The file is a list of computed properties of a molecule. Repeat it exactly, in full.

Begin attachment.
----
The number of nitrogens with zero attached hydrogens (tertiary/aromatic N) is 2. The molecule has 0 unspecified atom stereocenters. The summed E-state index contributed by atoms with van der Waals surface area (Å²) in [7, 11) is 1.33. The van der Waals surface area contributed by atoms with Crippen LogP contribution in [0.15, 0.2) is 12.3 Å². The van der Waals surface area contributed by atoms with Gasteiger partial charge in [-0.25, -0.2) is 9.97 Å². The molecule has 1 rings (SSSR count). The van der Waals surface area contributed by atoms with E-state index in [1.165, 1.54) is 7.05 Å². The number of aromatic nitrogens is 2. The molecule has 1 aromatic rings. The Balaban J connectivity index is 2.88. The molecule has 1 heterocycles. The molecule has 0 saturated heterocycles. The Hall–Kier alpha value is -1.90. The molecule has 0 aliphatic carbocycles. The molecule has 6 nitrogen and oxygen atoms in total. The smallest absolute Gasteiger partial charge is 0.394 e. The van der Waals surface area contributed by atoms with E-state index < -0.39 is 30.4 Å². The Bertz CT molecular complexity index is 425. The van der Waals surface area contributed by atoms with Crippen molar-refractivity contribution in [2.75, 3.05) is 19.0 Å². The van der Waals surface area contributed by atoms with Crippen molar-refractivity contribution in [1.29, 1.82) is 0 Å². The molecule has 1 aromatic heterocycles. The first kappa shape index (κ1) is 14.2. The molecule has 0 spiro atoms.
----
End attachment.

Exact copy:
The number of nitrogens with zero attached hydrogens (tertiary/aromatic N) is 2. The molecule has 0 unspecified atom stereocenters. The summed E-state index contributed by atoms with van der Waals surface area (Å²) in [7, 11) is 1.33. The van der Waals surface area contributed by atoms with Crippen LogP contribution in [0.15, 0.2) is 12.3 Å². The van der Waals surface area contributed by atoms with Gasteiger partial charge in [-0.25, -0.2) is 9.97 Å². The molecule has 1 rings (SSSR count). The van der Waals surface area contributed by atoms with E-state index in [1.165, 1.54) is 7.05 Å². The number of aromatic nitrogens is 2. The molecule has 1 aromatic rings. The Balaban J connectivity index is 2.88. The molecule has 1 heterocycles. The molecule has 0 saturated heterocycles. The Hall–Kier alpha value is -1.90. The molecule has 0 aliphatic carbocycles. The molecule has 6 nitrogen and oxygen atoms in total. The smallest absolute Gasteiger partial charge is 0.394 e. The van der Waals surface area contributed by atoms with E-state index < -0.39 is 30.4 Å². The Bertz CT molecular complexity index is 425. The van der Waals surface area contributed by atoms with Crippen molar-refractivity contribution in [2.75, 3.05) is 19.0 Å². The van der Waals surface area contributed by atoms with Crippen molar-refractivity contribution in [1.29, 1.82) is 0 Å². The molecule has 1 aromatic heterocycles. The first kappa shape index (κ1) is 14.2. The molecule has 0 spiro atoms.